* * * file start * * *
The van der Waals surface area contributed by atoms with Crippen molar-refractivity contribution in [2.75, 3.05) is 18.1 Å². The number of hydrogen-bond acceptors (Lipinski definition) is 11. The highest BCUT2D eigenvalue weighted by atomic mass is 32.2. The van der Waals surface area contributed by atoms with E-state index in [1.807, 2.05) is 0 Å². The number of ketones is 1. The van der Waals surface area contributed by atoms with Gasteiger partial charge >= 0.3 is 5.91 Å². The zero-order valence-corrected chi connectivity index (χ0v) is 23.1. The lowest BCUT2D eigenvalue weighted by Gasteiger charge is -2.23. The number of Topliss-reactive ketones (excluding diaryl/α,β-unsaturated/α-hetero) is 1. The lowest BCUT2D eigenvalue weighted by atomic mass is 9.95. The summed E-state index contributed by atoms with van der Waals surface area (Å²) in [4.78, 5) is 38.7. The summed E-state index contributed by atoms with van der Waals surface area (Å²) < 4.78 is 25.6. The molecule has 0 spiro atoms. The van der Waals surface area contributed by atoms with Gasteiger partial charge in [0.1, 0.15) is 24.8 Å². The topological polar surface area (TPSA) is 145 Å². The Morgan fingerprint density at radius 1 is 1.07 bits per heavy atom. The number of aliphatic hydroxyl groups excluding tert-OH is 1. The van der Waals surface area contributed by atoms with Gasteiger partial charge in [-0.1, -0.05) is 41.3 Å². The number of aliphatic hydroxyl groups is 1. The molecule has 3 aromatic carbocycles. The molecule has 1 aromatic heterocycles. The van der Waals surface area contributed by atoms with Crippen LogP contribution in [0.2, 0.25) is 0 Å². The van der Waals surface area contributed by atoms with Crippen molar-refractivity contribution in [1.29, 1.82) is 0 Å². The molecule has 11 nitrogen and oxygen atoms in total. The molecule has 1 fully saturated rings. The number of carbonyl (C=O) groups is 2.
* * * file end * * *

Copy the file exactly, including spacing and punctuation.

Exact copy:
The van der Waals surface area contributed by atoms with Crippen molar-refractivity contribution in [2.75, 3.05) is 18.1 Å². The number of hydrogen-bond acceptors (Lipinski definition) is 11. The highest BCUT2D eigenvalue weighted by atomic mass is 32.2. The van der Waals surface area contributed by atoms with E-state index in [1.807, 2.05) is 0 Å². The number of ketones is 1. The van der Waals surface area contributed by atoms with Gasteiger partial charge >= 0.3 is 5.91 Å². The zero-order valence-corrected chi connectivity index (χ0v) is 23.1. The lowest BCUT2D eigenvalue weighted by Gasteiger charge is -2.23. The number of Topliss-reactive ketones (excluding diaryl/α,β-unsaturated/α-hetero) is 1. The lowest BCUT2D eigenvalue weighted by atomic mass is 9.95. The summed E-state index contributed by atoms with van der Waals surface area (Å²) in [4.78, 5) is 38.7. The summed E-state index contributed by atoms with van der Waals surface area (Å²) < 4.78 is 25.6. The molecule has 0 spiro atoms. The van der Waals surface area contributed by atoms with Gasteiger partial charge in [0.1, 0.15) is 24.8 Å². The topological polar surface area (TPSA) is 145 Å². The Morgan fingerprint density at radius 1 is 1.07 bits per heavy atom. The number of aliphatic hydroxyl groups excluding tert-OH is 1. The van der Waals surface area contributed by atoms with Gasteiger partial charge in [-0.1, -0.05) is 41.3 Å². The number of aliphatic hydroxyl groups is 1. The molecule has 3 aromatic carbocycles. The molecule has 1 aromatic heterocycles. The van der Waals surface area contributed by atoms with Crippen LogP contribution in [0.2, 0.25) is 0 Å². The van der Waals surface area contributed by atoms with Crippen molar-refractivity contribution in [1.29, 1.82) is 0 Å². The molecule has 11 nitrogen and oxygen atoms in total. The molecule has 1 fully saturated rings. The number of carbonyl (C=O) groups is 2.